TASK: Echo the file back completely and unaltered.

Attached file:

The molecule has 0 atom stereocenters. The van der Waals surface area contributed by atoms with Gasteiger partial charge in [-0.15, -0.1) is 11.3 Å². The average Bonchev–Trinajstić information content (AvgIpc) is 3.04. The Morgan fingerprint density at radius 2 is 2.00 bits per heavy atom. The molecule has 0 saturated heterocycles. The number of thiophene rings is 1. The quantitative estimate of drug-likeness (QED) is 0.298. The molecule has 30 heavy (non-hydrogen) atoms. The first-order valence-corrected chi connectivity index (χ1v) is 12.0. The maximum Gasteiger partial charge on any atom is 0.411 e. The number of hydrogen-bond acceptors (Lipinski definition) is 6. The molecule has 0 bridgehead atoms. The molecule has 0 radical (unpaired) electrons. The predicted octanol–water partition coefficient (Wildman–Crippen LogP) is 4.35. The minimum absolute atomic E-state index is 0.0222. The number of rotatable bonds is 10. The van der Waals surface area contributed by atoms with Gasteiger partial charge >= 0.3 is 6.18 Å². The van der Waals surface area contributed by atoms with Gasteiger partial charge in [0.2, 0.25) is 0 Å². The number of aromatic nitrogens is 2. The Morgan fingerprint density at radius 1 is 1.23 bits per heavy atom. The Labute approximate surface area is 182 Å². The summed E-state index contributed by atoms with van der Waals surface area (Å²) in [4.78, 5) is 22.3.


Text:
The molecule has 0 atom stereocenters. The van der Waals surface area contributed by atoms with Gasteiger partial charge in [-0.15, -0.1) is 11.3 Å². The average Bonchev–Trinajstić information content (AvgIpc) is 3.04. The Morgan fingerprint density at radius 2 is 2.00 bits per heavy atom. The molecule has 0 saturated heterocycles. The number of thiophene rings is 1. The quantitative estimate of drug-likeness (QED) is 0.298. The molecule has 30 heavy (non-hydrogen) atoms. The first-order valence-corrected chi connectivity index (χ1v) is 12.0. The maximum Gasteiger partial charge on any atom is 0.411 e. The number of hydrogen-bond acceptors (Lipinski definition) is 6. The molecule has 0 bridgehead atoms. The molecule has 0 radical (unpaired) electrons. The predicted octanol–water partition coefficient (Wildman–Crippen LogP) is 4.35. The minimum absolute atomic E-state index is 0.0222. The number of rotatable bonds is 10. The van der Waals surface area contributed by atoms with Gasteiger partial charge >= 0.3 is 6.18 Å². The van der Waals surface area contributed by atoms with Gasteiger partial charge in [0.2, 0.25) is 0 Å². The number of aromatic nitrogens is 2. The Morgan fingerprint density at radius 1 is 1.23 bits per heavy atom. The Labute approximate surface area is 182 Å². The summed E-state index contributed by atoms with van der Waals surface area (Å²) in [4.78, 5) is 22.3.